When I was little, we had a rhubarb plant in our front yard. I don’t recall if Mom actually planted it or if it was just…there. Rhubarb grows in a lot of places up there, so it could be either. All I remember is that every year around late spring, we’d have this huge, flourishing rhubarb plant producing its strawberry-colored stalks with the big, leafy tops. I’ll never forget the first time I picked a stalk from the plant and took a bite thinking it was like celery. In case you didn’t know…it’s decidedly not. The memory of that plant and my mom’s baking with it inspired this strawberry rhubarb dessert.
That plant used to produce a TON of rhubarb. In return, Mom made all kinds of things out of it. She’d make jam, sauces and all sorts of treats. My absolute favorite, though, was her strawberry rhubarb pie. It’s been YEARS since I’ve had a strawberry rhubarb pie. In fact, my mom passed away 12 years ago, and it was several years before that when she made one last.When I came across the basket of rhubarb at the grocery store we’re shopping at since the move, I KNEW I had to do something with it. In our current small-kitchen environment, pie wasn’t in the cards. I thought about making a crisp, but that’d require an oven too. That’s when I decided to make the base of a crisp in the slow cooker and then create a crisp-like topping on the stove top. I crossed my fingers and set to work.
If you’ve never worked with rhubarb before, it’s important to note that you can’t eat the leaves. The leaves are really high in oxalic acid, which causes nausea and all kinds of stomach upset if you consume it. You’ll also want to peel the outer membrane off the stalks, because that outer membrane is really stringy and can be tough. If you get greenhouse-grown rhubarb, it’s not as tough and can cook down to be soft, but if you’re getting wild-grown rhubarb, you’ll want to peel those outer strips off before you cut it. I diced it this time because it was Chris’ first time trying it, but you can cut it larger if you want. It softens up really nice when you cook it and it’s just irresistible.
I sliced up two pounds of strawberries and about two pounds of rhubarb stalks. Then, I tossed them with about a half-cup of sugar. I didn’t want too much sugar, but since rhubarb can be very tart, it needed a little. I put the sweetened fruit into the slow cooker and then added a little bit of cornstarch to a half-cup of orange juice. I stirred that into the fruit and then sprinkled over a little bit of cinnamon and a dash of nutmeg. After about three hours on low, everything was thick, bubbly and soft. It’s awesome topped with whipped cream or vanilla ice cream, but I wanted to add a little bit of something more….that’s when I set out to make the skillet crisp topping.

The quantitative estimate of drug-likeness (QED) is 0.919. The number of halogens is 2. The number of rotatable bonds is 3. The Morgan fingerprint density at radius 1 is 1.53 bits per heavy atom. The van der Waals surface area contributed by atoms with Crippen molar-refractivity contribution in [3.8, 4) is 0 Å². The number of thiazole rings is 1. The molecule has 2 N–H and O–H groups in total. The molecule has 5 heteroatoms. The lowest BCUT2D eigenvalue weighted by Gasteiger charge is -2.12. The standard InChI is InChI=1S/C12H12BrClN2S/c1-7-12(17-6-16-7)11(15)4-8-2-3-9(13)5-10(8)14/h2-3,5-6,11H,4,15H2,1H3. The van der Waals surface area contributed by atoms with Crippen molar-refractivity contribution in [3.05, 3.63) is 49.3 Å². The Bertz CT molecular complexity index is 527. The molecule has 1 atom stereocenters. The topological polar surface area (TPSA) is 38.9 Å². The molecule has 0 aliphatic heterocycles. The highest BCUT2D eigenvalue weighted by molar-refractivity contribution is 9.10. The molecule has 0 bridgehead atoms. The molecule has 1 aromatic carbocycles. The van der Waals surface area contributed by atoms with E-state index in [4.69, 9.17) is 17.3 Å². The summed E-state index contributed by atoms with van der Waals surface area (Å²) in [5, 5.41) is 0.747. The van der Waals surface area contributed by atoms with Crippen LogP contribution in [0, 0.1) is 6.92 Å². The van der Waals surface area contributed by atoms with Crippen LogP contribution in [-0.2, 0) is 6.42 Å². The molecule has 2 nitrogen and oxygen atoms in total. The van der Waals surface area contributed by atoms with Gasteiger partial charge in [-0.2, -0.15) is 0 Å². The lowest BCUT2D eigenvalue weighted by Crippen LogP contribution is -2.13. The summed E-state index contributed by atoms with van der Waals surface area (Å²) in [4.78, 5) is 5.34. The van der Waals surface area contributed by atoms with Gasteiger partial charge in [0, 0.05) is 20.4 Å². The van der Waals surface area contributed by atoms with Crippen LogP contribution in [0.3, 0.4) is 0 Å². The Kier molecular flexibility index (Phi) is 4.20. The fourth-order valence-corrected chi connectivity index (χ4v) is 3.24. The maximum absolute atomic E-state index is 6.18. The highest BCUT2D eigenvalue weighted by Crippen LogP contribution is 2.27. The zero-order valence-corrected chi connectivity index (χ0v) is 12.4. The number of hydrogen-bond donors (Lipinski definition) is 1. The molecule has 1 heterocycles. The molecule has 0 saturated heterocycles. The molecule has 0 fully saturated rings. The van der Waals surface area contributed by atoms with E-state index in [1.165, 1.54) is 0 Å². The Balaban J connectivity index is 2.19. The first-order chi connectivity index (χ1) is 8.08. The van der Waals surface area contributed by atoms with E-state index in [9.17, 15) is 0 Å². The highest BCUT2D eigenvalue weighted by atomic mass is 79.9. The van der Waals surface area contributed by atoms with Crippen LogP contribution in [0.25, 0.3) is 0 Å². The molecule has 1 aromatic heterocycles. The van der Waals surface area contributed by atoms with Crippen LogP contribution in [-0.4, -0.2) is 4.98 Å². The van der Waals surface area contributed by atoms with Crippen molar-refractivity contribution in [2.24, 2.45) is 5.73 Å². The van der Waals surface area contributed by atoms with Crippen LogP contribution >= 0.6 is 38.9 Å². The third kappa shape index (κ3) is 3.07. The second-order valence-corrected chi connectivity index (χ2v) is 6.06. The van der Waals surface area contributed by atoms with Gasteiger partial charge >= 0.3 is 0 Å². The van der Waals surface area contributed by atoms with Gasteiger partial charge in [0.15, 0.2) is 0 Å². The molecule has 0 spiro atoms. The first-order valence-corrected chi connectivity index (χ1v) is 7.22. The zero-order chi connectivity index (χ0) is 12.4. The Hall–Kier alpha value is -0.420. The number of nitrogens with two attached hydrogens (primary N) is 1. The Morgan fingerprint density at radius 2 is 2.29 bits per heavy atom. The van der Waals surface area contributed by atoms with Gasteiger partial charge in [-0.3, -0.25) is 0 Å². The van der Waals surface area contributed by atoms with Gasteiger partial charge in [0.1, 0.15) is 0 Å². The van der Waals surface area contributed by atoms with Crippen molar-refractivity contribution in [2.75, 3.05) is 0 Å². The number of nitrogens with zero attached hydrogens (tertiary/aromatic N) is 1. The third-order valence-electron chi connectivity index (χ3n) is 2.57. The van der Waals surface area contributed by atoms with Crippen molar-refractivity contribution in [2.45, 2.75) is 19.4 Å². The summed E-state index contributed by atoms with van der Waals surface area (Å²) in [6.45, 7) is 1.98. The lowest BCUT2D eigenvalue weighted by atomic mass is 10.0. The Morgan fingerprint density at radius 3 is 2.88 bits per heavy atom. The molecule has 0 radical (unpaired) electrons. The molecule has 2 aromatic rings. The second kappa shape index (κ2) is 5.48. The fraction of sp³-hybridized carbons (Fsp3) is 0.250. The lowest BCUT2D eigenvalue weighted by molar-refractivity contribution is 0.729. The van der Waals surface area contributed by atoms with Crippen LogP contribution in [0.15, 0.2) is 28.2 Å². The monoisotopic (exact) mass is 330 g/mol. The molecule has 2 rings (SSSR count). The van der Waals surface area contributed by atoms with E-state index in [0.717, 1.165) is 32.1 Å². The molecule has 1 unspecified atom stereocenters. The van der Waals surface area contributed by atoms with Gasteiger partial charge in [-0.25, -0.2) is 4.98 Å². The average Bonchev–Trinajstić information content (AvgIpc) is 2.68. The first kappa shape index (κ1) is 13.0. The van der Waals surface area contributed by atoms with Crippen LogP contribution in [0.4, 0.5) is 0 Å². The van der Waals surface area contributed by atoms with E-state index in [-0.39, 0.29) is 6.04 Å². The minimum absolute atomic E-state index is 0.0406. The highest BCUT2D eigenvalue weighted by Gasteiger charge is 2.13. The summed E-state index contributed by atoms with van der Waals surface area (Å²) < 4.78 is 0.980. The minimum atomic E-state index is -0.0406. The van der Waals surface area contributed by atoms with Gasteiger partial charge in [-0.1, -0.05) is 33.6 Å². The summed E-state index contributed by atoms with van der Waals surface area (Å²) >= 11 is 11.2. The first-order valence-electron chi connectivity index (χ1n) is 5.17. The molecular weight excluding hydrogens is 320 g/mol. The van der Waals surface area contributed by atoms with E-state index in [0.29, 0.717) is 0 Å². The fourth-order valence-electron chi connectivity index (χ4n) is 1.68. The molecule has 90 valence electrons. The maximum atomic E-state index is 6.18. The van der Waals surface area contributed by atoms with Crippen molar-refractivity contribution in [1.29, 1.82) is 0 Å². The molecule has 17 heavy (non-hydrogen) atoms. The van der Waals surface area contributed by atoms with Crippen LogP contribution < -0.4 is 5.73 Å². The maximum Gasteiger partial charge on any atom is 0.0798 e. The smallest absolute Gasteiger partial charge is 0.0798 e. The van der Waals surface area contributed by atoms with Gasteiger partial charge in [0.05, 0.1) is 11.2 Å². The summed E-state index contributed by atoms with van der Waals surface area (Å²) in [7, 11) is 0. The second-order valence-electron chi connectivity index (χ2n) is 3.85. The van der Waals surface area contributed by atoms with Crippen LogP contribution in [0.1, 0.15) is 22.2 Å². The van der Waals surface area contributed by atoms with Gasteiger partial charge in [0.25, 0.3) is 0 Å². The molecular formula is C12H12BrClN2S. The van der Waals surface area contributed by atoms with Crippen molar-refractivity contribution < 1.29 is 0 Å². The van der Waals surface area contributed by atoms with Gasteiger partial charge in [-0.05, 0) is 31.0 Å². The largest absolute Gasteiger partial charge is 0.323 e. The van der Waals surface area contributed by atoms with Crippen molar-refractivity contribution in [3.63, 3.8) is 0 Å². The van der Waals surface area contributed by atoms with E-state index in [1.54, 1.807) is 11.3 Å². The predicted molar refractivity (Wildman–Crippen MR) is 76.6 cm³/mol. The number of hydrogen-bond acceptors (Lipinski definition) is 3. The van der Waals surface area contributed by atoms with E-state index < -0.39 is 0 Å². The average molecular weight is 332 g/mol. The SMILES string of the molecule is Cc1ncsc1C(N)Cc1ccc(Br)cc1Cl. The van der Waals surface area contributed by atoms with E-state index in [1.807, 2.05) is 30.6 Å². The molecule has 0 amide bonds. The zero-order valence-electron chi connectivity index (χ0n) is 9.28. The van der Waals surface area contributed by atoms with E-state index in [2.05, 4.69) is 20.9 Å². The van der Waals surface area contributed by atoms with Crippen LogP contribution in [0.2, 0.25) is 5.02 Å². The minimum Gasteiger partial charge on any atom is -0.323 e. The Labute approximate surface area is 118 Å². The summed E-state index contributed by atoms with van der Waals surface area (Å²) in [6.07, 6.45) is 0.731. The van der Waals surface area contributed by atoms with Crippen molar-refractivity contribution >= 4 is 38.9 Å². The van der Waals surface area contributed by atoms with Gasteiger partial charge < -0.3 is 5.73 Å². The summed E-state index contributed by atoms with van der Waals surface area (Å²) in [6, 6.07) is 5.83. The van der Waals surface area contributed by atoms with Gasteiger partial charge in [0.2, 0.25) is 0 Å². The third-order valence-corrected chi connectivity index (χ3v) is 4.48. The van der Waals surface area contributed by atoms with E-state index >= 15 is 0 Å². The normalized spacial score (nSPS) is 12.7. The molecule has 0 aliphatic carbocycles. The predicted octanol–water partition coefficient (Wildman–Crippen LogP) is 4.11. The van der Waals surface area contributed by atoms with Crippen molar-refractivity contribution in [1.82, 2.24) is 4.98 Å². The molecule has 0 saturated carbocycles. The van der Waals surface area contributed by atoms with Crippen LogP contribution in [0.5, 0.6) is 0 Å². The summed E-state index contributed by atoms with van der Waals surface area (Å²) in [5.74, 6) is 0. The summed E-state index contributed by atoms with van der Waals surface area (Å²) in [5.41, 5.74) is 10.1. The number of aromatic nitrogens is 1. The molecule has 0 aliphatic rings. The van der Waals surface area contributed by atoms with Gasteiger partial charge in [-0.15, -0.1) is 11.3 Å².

It started out like a traditional crisp topping. I got all of the usual suspects together – oats, butter, brown sugar and spices. I mixed all of it together and then pressed it flat into a nonstick skillet. I put the heat on medium and let it simmer. The butter melted around the oatmeal and spice mixture and bubbled away. I let it go for about five minutes or so, then turned it over. After about ten minutes total, it was golden brown, smelled toasty and actually a bit like an oatmeal cookie. I drained it on a paper towel and then crumbled it up. It ended up tasting like a crunchy oatmeal cookie. If you want something quick and easy, very hands-off and no oven required, THIS dish is just that….and it screams spring. Rhubarb’s season is a short one, but it’s definitely one that’s not to be missed.
- 2 pounds rhubarb stalks
- 2 pounds strawberries
- ½ cup granulated sugar
- 1 tablespoon cornstarch
- ½ cup orange juice
- ¼ teaspoon cinnamon
- ⅛ teaspoon nutmeg
- 1 cup quick oats
- ½ cup light brown sugar
- ¼ teaspoon nutmeg
- ¼ teaspoon cinnamon
- ⅛ teaspoon salt
- ½ cup softened salted butter
- Trim the leaves and bottoms of the rhubarb stalks, then discard the trimmings.
- Peel the outer husk of the stalks if they’re tough.
- Cut the rhubarb into half-inch or one-inch pieces and put them in a large bowl.
- Hull the strawberries then cut them in half. Put them in with the rhubarb.
- Sprinkle the sugar over the top, add the cinnamon and nutmeg, and toss everything together.
- Add the fruit mixture to the slow cooker.
- Dissolve the cornstarch in the orange juice, then pour it over the fruit in the slow cooker. Stir.
- Cover and heat on low for about 3 hours, or until the fruit is soft and the juice is bubbly and thick.
- When the fruit is finished, combine the oats, brown sugar, nutmeg, cinnamon and salt in a medium-sized bowl.
- Add the butter and mix it all until everything is combined.
- Spread the mixture flat in a skillet on the stove.
- Heat over medium heat until the butter melts completely and sizzles. Let it cook for about 5 minutes or until golden on the bottom.
- Flip it over, breaking it up to brown the bottom. Cook it for another four or five minutes until everything is deep brown.
- Drain the oatmeal topping on paper towels, crumble and store in an airtight container in the fridge.